At stated in previous dispatches, Pres
ident Kiddle of the i'enn Bauk, just re
closed, was seriously 111. He has been
hick for some time and got out of a sick
ltcd to try aud save the bank from ruin.
He was seized with a sudden pain in bis
bowels about ten o'clock this morning,
and to allay it took morphine. It seems
he took au overdose, and doctors are now
using stomach pumps. When told how
serious his condition was, Mr. Kiddle
said: "I don't mind dying, but I hope 1
will be sparod long enough to see my
Lank, the pride of my lite, set on its feet
THE NEWS Or THE SKCOND SlSl'tNSlo.N
spread rapidly and created Intense excite
ment and surprise, owing to the fact that
everybody had faith in the bank's ability
to pay all claims against it. The
immediate cause of the suspension
is at present unknown, and
nothing definite can be learned,
as the directors positively refuse to be In
terviewed. Large crowds have been
Hocking to the bank and the pavement in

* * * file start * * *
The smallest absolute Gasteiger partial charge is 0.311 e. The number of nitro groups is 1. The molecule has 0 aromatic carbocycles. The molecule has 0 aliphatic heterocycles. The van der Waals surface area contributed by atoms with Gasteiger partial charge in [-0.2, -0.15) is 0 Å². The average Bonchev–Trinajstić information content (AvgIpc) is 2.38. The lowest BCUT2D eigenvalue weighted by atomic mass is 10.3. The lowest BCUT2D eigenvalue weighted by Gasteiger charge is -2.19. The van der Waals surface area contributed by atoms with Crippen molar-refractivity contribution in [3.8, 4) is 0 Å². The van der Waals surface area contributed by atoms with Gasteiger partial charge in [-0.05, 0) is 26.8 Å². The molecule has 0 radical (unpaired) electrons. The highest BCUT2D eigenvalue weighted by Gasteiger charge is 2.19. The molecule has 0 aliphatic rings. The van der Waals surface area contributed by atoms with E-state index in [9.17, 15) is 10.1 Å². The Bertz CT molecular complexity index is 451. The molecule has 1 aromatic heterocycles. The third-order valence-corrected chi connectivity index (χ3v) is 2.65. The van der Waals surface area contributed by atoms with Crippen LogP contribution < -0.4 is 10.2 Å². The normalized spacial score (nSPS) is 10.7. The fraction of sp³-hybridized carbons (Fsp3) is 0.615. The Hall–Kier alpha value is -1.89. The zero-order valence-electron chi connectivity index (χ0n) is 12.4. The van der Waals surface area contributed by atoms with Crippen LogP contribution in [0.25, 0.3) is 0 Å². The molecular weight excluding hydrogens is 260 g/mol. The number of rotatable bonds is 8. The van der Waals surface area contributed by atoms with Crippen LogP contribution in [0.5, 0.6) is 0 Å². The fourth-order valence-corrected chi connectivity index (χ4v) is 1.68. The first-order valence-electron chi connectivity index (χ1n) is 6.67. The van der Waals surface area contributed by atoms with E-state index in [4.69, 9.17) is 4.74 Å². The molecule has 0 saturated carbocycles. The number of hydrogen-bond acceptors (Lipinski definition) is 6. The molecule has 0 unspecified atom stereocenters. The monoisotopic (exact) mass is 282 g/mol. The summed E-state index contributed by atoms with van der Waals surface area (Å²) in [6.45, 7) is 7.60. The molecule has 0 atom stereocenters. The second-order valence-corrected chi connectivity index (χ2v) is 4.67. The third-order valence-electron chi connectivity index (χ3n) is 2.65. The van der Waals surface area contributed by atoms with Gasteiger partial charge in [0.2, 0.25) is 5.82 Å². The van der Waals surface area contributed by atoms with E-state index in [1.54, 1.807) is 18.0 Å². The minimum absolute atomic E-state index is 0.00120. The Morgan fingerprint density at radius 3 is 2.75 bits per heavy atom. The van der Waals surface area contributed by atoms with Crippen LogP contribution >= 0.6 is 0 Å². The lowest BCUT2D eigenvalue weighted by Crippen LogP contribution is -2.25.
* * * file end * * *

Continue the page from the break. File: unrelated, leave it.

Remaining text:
lront is filled with anxious depositors and
lersons attracted through curiosty. Pres
ident Kiddle appeared in usual health at
ten o'clock this morning, but half au
hour later was prostrated with hem
morrhage of the lungs.
The crash was brought about by the
Clearing House throwing out checks to
the amount of 8:'O5,OO0. According to
the statement of the directors the bank
bad raised g'.31,000 to pay liabilities
amounting to U18,000. It Is said there
were 300,oO0 certified checks out w hich
are not included in this, and which had
to be paid. The banks which have loaned
the suspended institution funds to tide
them over are amply secured.
l llOM WASHINGTON.
South American Independence.
Washinoto.n Citv, I). C, May :S.
The Seventy-fourth Anniversary of the
South American Kepublic will be cele
brated by au entertainment at the lega
tion of the Argentine Confederation this
evening, the :'0th of May, 1S10 being the
date when the Argentines refnsed longer
adherence to Joseph Bonaparte and set
up an independent Government of their
own. During the six years following
they threw off the Spaulsh Dominion.
The present Minister to the United States,
lienor Dominquez, is a very popular mem
ber of the Diplomatic Corps.
Those Awful Star-Route Lawyers.